The Canadian Minister of Immigration, Jason Kenney, has presented the Annual Report on Immigration to Parliament. In this report, Citizenship and Immigration Canada (CIC) examined immigration levels for 2012 and set goals for the upcoming fiscal year. The goals laid out in this report will play an important role in shaping Canada’s immigration policies on both local and national levels.
Following the tabling of the 2012 Annual Report to Parliament on Immigration on October 31, 2012, Citizenship and Immigration Canada released further details on its 2013 Immigration Levels Plan today.
This year, the presentation of the detailed plan has been re-organized slightly to better reflect:
- The number of new permanent residents who are spouses/partners and children of Canadian citizens and permanent residents. For example, spouses and partners who used to be under the “Humanitarian & Compassionate/Public Policy” stream, are now included in the larger Family Class (under Spouses / Partners / Children).
- The characteristics of the different humanitarian programs. Previously, the “Humanitarian & Compassionate Considerations (H&C)/Public Policy” stream was not broken down into its distinct programs, so it was unclear how many persons were admitted under which program. Under the new presentation, H&C and public policies are now counted alongside refugees and protected persons, under the general Humanitarian Category. Public policies have also been separated into two streams to differentiate between those with federal resettlement support and those with other support.
A planning range is an estimate of the number of people CIC expects to admit each year, taking into account the differences in applicants’ behaviour both before applying and once they have received their visa (some applicants take longer than others to arrive in Canada from abroad after receiving their visa).
For each range, CIC also sets an admissions target. The work of CIC’s visa processing network is based on the admissions target so that admissions fall within the planning range. It is important to note that these are “planned” ranges and targets. Factors beyond CIC’s control can affect actual admission numbers, e.g. security issues that impact overseas processing.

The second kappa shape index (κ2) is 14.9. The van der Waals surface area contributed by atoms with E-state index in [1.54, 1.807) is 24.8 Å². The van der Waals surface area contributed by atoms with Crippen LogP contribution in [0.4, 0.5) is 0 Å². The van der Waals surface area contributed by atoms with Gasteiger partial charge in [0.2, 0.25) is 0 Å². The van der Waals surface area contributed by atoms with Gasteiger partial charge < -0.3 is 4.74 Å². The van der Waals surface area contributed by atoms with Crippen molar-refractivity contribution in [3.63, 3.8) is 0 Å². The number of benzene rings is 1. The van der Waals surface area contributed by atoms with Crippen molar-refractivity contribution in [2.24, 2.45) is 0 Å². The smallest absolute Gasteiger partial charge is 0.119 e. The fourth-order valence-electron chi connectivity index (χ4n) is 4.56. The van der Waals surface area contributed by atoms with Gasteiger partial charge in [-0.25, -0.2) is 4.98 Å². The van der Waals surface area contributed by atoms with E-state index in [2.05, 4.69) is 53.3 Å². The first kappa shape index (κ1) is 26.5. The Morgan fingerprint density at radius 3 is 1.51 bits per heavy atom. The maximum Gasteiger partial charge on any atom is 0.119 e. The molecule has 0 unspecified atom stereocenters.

Please see below for CIC’s immigration planning ranges and admissions targets for 2013.
|Immigrant Category||Low||High||Admissions Target||% Mix*|
|Federal Skilled Workers||53,500||55,300||55,300|
|Canadian Experience Class||9,600||10,000||10,000|
|Provincial Nominee Program||42,000||45,000||42,000|
|Quebec-selected Skilled Workers||31,000||34,000||33,400|
|Spouses, Partners and Children (including Public Policy on in-Canada spouses/partners without status)||42,000||48,500||48,300|
|Parents and Grandparents||21,800||25,000||25,000|
|Protected Persons in Canada||7,000||8,500||8,500|
|Dependants Abroad of Protected Persons in Canada||4,000||4,500||4,500|
|Visa Office Referred Refugees||200||300||200|
|Public Policy–Federal Resettlement Assistance||500||600||600|
|Privately Sponsored Refugees||4,500||6,500||6,300|
|Public Policy–Other Resettlement Assistance||100||400||400|
|Humanitarian and Compassionate Considerations||900||1,100||900|
* Percentage of mix is derived using the midpoint of the planning ranges.
The Government of Quebec published its 2013 Levels Plan after CIC. For 2013, Quebec planned 31,400-32,700 admissions for Quebec-selected skilled workers, and 3,400-3,700 for Quebec-selected business. Quebec’s ranges will be accommodated within CIC’s existing total planning range.